It was particularly tragic because Claude had only married in 1916. We have a photograph on the left of his wedding to Rhoda Revers at Elmley Castle near Evesham in the September quarter of 1916. His brother Harold is on the left and Edith Higgins, his sister, is seated in front of him. Click on the photograph to see a larger version.
Nelson Higgins – Nelson also went off to fight in the First World War. He came back with shrapnel in his body. It was Nelson who operated the coal delivery business for his father from the coal yard at the ra ilway station.
Nelson lived in The Cottage a detached house on the junction of Gillingstool Hill with Horse Shoe Lane. After the First World War, Nelson married Ella Lilian Burns. Ella was a widow and her husband, William Burns, had been killed in the First World War. She had three sons from her first marriage, and two of these, Francis and Mervyn, were to be killed in fighting during the Second World War. Click here to read about the Burns family and Nelson’s later life
Nelson’s manhandling of the heavy sacks brought on pains which eventually led to his retirement and closing of the business.
Of his other children, Edith became a nurse, Harold (shown here on the right) worked as a signalman on the railways and he died in September 1980 aged 85 years.
Joan (shown on the left below) became a teacher. Joan was the last survivor of Oliver’s children. Apart from a short time away at College, she lived on the Green for most of her long life and had a very good memory of the people who lived around her. We are grateful to her for sharing some of those memories with us. Miss Higgins kindly donated many photographs and other material to the Thornbury Museum which have been used to make a display about the trade of blacksmith in general and Oliver Higgins in particular.
Joan belonged to a religious group known locally as the Black Stockings or Church without a Name. A website which explains the group tells us that “members dress plainly, with little jewellery and no makeup. Many women do not cut their hair, but wear it collected in buns at the back of their head. They typically wear dresses.” One need look no further for a description of Miss Higgins.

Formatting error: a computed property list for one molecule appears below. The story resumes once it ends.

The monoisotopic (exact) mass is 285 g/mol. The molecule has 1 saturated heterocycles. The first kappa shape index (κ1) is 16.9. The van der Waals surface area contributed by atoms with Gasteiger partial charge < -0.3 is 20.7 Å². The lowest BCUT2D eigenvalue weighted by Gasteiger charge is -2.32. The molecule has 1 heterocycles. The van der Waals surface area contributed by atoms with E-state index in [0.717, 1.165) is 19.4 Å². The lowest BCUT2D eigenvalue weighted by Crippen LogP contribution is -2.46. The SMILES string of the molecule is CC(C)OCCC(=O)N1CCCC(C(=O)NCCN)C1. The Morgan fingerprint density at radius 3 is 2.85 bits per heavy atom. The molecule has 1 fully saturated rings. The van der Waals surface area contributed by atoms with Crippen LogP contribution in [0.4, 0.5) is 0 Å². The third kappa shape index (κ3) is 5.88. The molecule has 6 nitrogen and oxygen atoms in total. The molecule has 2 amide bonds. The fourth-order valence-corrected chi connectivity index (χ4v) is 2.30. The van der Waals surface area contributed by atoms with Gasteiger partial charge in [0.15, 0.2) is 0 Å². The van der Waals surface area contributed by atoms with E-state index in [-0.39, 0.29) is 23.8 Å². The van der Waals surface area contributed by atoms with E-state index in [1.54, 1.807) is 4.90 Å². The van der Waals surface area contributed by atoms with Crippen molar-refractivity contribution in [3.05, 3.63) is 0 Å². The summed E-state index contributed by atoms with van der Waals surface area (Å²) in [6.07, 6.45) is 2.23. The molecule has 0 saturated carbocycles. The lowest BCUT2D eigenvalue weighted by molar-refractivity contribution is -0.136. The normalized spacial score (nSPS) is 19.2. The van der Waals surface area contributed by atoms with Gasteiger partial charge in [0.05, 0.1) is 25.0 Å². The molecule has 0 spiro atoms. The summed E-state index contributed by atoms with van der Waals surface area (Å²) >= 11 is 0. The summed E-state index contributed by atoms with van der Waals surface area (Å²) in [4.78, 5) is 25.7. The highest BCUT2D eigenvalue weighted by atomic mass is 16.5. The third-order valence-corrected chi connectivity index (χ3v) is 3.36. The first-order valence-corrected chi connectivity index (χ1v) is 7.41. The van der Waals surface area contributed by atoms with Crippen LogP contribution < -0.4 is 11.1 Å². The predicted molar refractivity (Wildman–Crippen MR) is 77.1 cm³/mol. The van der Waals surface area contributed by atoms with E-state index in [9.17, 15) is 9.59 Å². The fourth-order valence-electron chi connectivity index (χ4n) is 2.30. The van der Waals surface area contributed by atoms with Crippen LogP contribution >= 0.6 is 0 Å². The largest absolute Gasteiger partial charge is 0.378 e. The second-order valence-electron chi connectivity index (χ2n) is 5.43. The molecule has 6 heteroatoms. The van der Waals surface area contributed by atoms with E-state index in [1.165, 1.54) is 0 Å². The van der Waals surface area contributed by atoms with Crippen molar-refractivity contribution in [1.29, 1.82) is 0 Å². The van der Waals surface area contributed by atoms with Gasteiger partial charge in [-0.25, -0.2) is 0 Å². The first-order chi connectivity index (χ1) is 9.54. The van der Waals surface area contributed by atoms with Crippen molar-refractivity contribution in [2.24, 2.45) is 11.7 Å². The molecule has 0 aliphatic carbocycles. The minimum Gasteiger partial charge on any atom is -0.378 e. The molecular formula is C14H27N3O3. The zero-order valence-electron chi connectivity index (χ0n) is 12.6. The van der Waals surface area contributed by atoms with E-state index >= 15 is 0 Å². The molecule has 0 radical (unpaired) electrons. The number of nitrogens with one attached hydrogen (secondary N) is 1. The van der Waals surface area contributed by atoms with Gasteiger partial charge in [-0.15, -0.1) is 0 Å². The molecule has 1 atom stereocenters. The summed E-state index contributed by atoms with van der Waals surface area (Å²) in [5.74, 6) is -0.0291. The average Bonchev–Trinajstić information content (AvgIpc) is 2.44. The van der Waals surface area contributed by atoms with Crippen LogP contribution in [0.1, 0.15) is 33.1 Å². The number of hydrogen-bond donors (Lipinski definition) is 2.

Joan observed the Sabbath very strictly. In 1984 when she agreed that Dick Shipp could rent her workshops for storage of car accessories she stipulated that no one should use or enter that part of the building at any time on a Sunday.
The group meet in houses rather than churches and Joan’s home was a regular venue. Their beliefs are based on the King James bible. Their meetings are very simple with an unaccompanied hymn, no sermon and only extemporised prayers from the individual members. The prayers must never refer to personal problems, material needs or current events. This attitude was reflected in Joan’s house which was simply furnished and as far as we know lacked a radio or television. Her funeral was equally plain and unadorned. Although it was led by an elder of the group who must have known Joan very well indeed there were few if any references to her or her life in the simple service.
In addition to 13 Pullins Green and the various pieces of land which inherited from her parents, Joan also acquired other properties. In 1958 she was conveyed a large part of Field number 222 at Alveston. Her uncle, William Charles Champion had acquired the whole field and used the land fronting the A38 to build a series of houses (those running from the junction with Forty Acre Lane (opposite St Helens Church) towards the Masons Arms. On William’s death in 1954, the remaining property had been transferred to William’s sister, Elizabeth Maud and then in 1958 to her niece, Joan Higgins.
In 1959 Joan bought 15 Pullins Green, the house which had been the home of her mother’s family, the Champions. Joan paid £787 10s to the Trustees of George Hodges for the property. In April 1978 Joan bought 15 St John Street. She paid Mrs E. Fox £9250 for the property and arranged for the building a two story extension and the conversion of the house into two maisonettes which she let out. Joan also acquired 13 St John Street, but we don’t know when this happened. She told us she bought it from Jack Hodges. Joan died in March 2008 aged 90 years.